Print

HM3 gears up for biomass briquette tests

By Anna Simet | August 08, 2012

Oregon-based biomass torrefaction company HM3 Energy Inc. has landed an $86,000 grant from the Oregon Built Environment and Sustainable Technologies Center for emissions testing of its torrefied biomass briquetting technology, and the company busy is finishing up preparations to begin manufacturing briquettes on a large scale.

Over the past couple of years, HM3 has been awarded multiple grants through the USDA and other federal programs and contests, such as the Cleantech Open Business Competition, in which the company was a 2011 Northwest region finalist. If all goes well during the next testing phases, the technology may possess great potential in Oregon, which has passed a law requiring all coal-fired power plants to shut down by 2020. That includes the massive, 550 MW Boardman power plant, which is currently investigating its options.

CEO Hiroshi Morihara said the company will begin densifying torrefied biomass with a 50,000 ton-per-year densification machine later this month, at its demonstration-scale facility in Troutdale, Ore. “Our aim is to produce hydrophobic briquettes,” he said. “For the first series of test runs with this machine, our goal is to produce briquettes that can withstand one hour immersion in water.”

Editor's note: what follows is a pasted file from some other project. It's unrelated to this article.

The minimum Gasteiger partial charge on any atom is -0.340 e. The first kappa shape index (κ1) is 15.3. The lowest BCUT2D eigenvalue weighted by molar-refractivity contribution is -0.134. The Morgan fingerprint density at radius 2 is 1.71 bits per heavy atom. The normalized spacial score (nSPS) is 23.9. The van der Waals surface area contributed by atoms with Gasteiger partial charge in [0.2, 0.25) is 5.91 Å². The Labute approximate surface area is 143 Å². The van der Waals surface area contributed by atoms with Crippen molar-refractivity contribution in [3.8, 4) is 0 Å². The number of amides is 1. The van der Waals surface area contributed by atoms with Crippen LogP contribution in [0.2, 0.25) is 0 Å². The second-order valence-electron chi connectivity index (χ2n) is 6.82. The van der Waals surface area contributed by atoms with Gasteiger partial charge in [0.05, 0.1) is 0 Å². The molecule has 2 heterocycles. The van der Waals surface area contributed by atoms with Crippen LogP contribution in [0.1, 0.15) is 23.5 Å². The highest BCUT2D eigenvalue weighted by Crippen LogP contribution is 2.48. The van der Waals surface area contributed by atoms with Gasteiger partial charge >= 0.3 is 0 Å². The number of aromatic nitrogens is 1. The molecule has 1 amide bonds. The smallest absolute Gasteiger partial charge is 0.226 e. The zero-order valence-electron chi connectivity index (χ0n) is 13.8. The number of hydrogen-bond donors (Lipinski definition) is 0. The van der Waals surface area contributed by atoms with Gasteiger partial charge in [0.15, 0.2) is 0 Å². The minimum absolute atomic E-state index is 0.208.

When all the adjustments are made to the pre-densification conditioning, HM3 hopes to have briquettes that are able to withstand 24-hour water immersion, like sample briquettes from the company’s pilot plant can. “We don’t use binder,” Morihara added. “My understanding is that nobody has produced truly hydrophobic pellets or briquettes anywhere without adding a binder.”

Preparations for the upcoming test are nearly complete, as the manufacturer of the densifier machine is finishing machine modifications HM3 requested, according to Morihara.

HM3 has also begun engineering a small commercial facility in Prineville, Ore, and if all continues to go well, the company plans to build many more small plants throughout the state. 

 

 

0 Responses

     

    Leave a Reply

    Biomass Magazine encourages civil conversation and debate. However, comments containing personal attacks, profanity, business solicitations or other advertising will be deleted.

    Comments are closed